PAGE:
- When you’re out and about take your collapsible cooler containing a selection of whole foods you’ve bought from the local markets or shops.
- If you’ve got a smart phone you’ll find it really easy to find the nearest health food shop and plant based/vegan eateries to where you’re staying. Just go to Google and search for vegan/vegetarian restaurants and cafes.
- Ask the locals for recommendations of where to eat.
In the restaurant café
- If there’s nothing on the main menu why not order a few starters or sides? You can often make a better meal from the sides and starters than what’s on offer on the main menu. Baked potato with green salad, beans and peas is easy to conjure up.
- Tell the cook at the restaurant or hotel that you’re visiting that you don’t eat meat, fish, chicken, eggs, milk, cheese or oil. You may find that they’re more than happy to prepare something or adapt an existing dish for you. Failing that I often ask them to prepare one of the dishes from the menu but without these items. It’s often easier than asking them to create a dish just for you.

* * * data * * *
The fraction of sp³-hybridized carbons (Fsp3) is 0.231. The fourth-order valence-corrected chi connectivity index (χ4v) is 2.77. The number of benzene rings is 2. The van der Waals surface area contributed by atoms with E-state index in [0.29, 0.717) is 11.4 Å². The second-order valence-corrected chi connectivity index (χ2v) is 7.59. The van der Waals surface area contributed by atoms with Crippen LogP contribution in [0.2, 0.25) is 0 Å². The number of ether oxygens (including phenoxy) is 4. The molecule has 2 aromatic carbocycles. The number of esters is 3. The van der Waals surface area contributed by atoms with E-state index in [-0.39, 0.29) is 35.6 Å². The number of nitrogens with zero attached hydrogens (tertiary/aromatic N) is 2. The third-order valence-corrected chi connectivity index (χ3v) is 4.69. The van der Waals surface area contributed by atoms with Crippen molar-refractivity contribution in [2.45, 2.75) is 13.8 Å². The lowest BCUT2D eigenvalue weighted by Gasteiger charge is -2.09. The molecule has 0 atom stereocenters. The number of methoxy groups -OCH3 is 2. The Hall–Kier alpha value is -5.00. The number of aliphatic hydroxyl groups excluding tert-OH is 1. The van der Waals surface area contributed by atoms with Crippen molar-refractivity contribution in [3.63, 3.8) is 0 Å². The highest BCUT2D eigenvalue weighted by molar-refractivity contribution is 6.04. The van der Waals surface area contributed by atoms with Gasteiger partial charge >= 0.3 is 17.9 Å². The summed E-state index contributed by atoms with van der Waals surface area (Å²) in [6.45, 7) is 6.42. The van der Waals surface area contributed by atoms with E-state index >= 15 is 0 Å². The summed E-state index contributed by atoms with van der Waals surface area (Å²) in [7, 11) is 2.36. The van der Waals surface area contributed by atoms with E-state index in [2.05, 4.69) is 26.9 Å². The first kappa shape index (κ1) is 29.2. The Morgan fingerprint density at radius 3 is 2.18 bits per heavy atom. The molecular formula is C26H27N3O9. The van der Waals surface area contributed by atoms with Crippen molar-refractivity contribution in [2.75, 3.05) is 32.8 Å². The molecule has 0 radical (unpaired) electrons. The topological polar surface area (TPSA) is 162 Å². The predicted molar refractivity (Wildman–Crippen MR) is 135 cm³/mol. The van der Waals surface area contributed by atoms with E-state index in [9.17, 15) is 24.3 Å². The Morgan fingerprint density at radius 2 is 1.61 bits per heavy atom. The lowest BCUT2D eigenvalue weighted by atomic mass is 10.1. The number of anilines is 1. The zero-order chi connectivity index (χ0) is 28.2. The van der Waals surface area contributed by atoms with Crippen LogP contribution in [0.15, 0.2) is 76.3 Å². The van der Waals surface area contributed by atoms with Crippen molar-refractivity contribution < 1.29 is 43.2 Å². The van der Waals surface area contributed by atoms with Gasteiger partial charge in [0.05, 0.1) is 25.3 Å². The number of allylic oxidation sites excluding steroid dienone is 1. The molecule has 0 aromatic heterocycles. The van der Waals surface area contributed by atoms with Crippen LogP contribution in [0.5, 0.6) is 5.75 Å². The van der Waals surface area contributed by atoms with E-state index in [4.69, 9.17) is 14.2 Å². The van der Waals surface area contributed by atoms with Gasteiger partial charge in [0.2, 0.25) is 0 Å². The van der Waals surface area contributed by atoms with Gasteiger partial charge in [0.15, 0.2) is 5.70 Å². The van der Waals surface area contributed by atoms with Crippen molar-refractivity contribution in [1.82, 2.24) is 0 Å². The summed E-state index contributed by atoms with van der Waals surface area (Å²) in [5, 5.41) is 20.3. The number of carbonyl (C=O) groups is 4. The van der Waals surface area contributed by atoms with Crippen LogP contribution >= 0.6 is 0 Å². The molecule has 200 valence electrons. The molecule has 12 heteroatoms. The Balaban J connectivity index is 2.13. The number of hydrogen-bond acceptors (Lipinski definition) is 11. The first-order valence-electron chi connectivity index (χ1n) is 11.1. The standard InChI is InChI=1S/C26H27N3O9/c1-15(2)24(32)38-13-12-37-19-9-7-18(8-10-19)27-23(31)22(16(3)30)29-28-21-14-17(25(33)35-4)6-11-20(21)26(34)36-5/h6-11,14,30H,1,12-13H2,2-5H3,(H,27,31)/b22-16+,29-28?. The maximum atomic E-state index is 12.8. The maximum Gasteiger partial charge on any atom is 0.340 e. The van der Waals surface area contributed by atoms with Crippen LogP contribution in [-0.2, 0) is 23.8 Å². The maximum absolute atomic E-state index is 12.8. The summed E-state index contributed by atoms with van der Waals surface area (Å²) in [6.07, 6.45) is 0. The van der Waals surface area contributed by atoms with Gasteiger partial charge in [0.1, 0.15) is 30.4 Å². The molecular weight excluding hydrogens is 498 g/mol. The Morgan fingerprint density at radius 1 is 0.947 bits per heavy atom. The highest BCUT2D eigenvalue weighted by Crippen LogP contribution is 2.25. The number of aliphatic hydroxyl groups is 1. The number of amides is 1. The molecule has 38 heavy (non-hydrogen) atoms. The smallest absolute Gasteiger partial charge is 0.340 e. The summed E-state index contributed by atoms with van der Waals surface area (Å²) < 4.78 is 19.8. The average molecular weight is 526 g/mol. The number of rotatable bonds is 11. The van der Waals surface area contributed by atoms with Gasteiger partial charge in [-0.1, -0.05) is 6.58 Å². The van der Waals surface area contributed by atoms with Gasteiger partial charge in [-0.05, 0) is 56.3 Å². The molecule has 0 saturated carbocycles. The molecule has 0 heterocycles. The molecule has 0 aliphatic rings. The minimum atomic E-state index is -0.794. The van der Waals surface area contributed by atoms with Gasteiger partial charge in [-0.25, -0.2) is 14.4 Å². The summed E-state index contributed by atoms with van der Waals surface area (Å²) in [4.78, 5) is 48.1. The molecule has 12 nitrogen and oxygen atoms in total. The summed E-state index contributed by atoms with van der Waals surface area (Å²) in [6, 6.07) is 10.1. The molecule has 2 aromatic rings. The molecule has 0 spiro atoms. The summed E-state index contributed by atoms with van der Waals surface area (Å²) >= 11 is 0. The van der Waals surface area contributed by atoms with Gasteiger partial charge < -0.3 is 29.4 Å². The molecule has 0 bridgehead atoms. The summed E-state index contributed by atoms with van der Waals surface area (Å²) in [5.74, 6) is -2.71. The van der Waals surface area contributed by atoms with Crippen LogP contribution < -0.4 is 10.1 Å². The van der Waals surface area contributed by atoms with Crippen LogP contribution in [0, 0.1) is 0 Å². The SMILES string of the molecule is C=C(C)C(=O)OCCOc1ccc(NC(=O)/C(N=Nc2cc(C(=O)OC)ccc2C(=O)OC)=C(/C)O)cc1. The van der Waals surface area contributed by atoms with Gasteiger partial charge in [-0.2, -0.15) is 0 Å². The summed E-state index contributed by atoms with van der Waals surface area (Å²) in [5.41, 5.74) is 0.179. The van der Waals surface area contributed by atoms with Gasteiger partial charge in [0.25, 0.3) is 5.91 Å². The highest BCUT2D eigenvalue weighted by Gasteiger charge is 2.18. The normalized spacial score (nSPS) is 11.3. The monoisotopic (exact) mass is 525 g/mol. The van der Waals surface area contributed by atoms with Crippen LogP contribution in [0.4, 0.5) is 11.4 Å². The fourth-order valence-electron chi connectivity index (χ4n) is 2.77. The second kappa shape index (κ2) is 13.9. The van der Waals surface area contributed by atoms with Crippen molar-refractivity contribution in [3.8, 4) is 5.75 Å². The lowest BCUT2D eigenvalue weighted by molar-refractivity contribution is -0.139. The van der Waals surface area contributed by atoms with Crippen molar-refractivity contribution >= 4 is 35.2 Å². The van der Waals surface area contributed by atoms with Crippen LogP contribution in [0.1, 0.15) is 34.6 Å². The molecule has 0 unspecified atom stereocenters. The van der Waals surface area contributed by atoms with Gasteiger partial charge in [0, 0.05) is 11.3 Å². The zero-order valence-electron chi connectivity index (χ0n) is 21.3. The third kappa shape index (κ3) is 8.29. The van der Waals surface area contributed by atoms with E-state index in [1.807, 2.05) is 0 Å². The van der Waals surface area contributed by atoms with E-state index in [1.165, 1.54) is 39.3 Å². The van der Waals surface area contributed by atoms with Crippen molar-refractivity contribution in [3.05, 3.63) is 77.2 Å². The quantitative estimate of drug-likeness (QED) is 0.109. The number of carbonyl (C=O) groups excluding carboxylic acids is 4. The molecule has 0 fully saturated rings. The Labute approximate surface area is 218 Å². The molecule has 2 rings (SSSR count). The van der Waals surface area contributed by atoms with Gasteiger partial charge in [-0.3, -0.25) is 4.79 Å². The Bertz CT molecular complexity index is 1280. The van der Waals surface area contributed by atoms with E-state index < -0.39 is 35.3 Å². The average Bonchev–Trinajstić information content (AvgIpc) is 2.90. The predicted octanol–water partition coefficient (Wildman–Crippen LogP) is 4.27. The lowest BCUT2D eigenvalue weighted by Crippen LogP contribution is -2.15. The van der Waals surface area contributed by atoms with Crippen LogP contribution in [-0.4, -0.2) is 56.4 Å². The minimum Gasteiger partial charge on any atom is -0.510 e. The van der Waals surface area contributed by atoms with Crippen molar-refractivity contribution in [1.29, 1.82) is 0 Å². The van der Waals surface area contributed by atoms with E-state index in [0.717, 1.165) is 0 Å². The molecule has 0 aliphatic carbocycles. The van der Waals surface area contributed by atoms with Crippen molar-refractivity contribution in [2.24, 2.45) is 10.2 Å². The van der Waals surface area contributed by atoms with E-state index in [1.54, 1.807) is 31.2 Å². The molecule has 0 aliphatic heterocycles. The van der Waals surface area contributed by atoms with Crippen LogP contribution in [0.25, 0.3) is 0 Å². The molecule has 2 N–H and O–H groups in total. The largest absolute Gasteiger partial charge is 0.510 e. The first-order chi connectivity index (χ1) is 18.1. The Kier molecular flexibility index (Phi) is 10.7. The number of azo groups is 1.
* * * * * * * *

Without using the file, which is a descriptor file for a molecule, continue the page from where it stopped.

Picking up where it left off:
- Know your labels. Just because it says it’s vegetarian or vegan doesn’t mean it is!
- Vegetarian/vegan means different things in different parts of the world. I’ve had thin pieces of ham, chicken and even pepperoni in so called vegetarian dishes. Always ask if the dish contains these when you’re ordering or say no meat, no fish, no chicken, no milk, no cheese, and no oil.
- Ask that your vegetables be cooked in vegetable stock or just water. Most restaurants are more than happy to do this.